Lionsgate Taps Wall Street’s James Marsh To Head Its Investor Relations

Lionsgate could use some help telling its story to Wall Street after a year that saw its shares lose more than 30% of their value. And it just found the person to do it: The studio says this morning that it has hired former Piper Jaffray analyst James Marsh to be SVP of Investor Relations.

Marsh will “craft the Company’s investor relations strategies, manage its profile at investor conferences, spearhead its investor marketing initiatives and direct its daily communications with shareholders and analysts,” the studio says.

James MarshHe’ll report to CFO Jimmy Barge and work with Peter Wilkes who’s SVP of Executive Communications and Investor Relations.

After 25 years as an analyst at firms including SG Cowen, Prudential Securities, Robertson Stephens, UBS Investment Bank and Kidder Peabody — and as a co-portfolio manager with Hanover Square Capital Management — Marsh is “a superstar addition to our team” who’s “highly respected by shareholders and analysts alike,” Barge says.

Marsh has been a Lionsgate fan: In February he told investors that he expects its stock price, which closed yesterday at $22.99, to hit $40.

Even though the company fell short of the Street’s expectations for the last three months of 2015, Marsh wrote that he was still “bullish on [Lionsgate] shares as the company continues to monetize its current film franchises while systematically assembling a solid portfolio of new franchises that can help grow the film segment in 2017 and beyond. Additionally, we think the company has created a substantial Television business that will also help to create a very stable income driver.”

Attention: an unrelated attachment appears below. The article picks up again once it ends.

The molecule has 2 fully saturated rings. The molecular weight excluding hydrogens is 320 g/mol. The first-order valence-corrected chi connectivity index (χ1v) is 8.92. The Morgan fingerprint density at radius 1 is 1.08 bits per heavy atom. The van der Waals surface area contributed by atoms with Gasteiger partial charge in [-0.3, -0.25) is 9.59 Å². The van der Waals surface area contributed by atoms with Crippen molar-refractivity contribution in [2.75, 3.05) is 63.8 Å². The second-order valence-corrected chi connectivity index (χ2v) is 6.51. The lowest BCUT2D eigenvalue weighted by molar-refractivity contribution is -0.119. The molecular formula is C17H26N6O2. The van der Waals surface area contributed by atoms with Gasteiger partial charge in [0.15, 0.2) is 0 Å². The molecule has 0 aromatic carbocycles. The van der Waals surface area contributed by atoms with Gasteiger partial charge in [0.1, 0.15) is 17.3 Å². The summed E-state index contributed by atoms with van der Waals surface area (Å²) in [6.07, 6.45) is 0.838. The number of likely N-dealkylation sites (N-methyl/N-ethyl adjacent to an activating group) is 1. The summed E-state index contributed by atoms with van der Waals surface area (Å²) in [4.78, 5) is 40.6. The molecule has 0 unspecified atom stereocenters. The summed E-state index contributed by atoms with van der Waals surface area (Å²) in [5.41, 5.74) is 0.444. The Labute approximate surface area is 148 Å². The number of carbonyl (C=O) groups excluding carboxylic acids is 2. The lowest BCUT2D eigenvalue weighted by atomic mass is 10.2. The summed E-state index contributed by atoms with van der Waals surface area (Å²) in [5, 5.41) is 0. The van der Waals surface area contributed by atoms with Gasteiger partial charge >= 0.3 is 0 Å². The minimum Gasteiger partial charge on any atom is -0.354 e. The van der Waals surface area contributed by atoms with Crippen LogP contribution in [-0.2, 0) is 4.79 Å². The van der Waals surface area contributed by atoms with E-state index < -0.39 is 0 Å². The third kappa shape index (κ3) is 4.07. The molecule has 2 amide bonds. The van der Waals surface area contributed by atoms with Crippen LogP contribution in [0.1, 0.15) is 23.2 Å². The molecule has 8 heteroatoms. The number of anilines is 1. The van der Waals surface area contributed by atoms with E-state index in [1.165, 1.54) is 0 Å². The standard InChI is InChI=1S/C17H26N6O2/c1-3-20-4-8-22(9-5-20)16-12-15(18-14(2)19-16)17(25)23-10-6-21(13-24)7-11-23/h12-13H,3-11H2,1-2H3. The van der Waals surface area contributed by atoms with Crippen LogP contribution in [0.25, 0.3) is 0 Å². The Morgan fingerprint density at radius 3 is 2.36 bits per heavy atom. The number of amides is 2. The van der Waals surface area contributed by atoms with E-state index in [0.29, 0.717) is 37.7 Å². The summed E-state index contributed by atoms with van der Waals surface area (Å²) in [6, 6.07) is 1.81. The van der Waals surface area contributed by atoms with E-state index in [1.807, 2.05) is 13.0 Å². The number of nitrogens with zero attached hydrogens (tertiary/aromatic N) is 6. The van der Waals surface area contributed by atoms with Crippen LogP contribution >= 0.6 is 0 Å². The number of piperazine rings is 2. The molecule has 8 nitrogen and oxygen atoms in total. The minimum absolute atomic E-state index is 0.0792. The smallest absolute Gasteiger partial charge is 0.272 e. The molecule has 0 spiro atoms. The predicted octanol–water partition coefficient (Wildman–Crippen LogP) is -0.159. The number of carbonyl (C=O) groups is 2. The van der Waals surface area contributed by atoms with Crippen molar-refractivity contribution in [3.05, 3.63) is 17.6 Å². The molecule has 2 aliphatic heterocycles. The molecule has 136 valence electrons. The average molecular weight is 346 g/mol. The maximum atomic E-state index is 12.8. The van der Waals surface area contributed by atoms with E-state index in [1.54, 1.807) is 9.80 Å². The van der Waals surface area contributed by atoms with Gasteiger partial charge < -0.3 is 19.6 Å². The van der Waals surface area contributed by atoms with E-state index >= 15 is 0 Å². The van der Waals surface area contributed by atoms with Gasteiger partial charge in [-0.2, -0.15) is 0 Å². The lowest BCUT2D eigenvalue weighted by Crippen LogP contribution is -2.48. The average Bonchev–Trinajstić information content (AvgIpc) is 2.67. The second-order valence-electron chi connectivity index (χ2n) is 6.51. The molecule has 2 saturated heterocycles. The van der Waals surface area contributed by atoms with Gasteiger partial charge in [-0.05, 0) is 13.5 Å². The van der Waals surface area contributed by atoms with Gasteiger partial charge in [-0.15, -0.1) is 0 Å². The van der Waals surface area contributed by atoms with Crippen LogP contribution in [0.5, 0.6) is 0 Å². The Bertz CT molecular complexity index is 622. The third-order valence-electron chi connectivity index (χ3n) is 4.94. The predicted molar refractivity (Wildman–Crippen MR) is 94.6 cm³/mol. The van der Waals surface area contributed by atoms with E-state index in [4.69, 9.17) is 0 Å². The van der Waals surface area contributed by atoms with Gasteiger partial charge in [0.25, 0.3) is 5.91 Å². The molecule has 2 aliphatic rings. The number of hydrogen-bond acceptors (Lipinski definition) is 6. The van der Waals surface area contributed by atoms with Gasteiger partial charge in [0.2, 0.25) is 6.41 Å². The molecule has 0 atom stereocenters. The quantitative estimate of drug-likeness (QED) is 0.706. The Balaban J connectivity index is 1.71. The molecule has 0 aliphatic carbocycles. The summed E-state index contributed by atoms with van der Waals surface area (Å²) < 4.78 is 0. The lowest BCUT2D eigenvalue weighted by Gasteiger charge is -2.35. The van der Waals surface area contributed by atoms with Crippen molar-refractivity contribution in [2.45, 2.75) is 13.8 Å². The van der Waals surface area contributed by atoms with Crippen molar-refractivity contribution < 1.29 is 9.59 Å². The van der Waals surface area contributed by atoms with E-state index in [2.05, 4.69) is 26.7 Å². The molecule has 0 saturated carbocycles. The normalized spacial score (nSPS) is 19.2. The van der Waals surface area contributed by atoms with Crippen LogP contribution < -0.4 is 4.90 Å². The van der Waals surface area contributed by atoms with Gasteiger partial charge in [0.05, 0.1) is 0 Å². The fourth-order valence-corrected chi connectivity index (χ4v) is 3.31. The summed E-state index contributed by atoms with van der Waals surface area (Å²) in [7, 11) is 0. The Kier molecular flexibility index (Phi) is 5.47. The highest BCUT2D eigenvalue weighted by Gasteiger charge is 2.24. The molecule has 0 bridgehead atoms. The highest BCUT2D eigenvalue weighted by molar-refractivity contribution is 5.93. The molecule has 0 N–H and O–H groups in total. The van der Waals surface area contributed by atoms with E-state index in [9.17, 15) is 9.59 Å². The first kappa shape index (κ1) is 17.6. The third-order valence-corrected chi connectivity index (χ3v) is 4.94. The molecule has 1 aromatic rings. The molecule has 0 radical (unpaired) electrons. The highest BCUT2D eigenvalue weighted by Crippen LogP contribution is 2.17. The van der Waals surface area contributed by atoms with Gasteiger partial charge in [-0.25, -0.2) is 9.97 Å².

The New York University MBA today praised Lionsgate for its “superb management, an entrepreneurial culture and a track record of innovation” as well as its “great history of disrupting the industry on many fronts.”

Marsh takes the job at a time when investors have a lot of questions about Lionsgate’s prospects. Some wonder whether it can establish a film franchise to replace The Hunger Games. Meanwhile, the studio’s name almost always comes up in speculation about a potential consolidation of content companies.

The intrigue surrounding the studio grew last year after Liberty Media’s John Malone, a fan of consolidation. engineered a stock swap that gave him about 3% of Lionsgate and a seat on its board. Later, two companies that he substantially controls — Discovery and Liberty Global — each bought 3.4% and picked up board seats.

Last month Lionsgate said that it was in deal talks with Starz, which Malone controls.

This article was printed from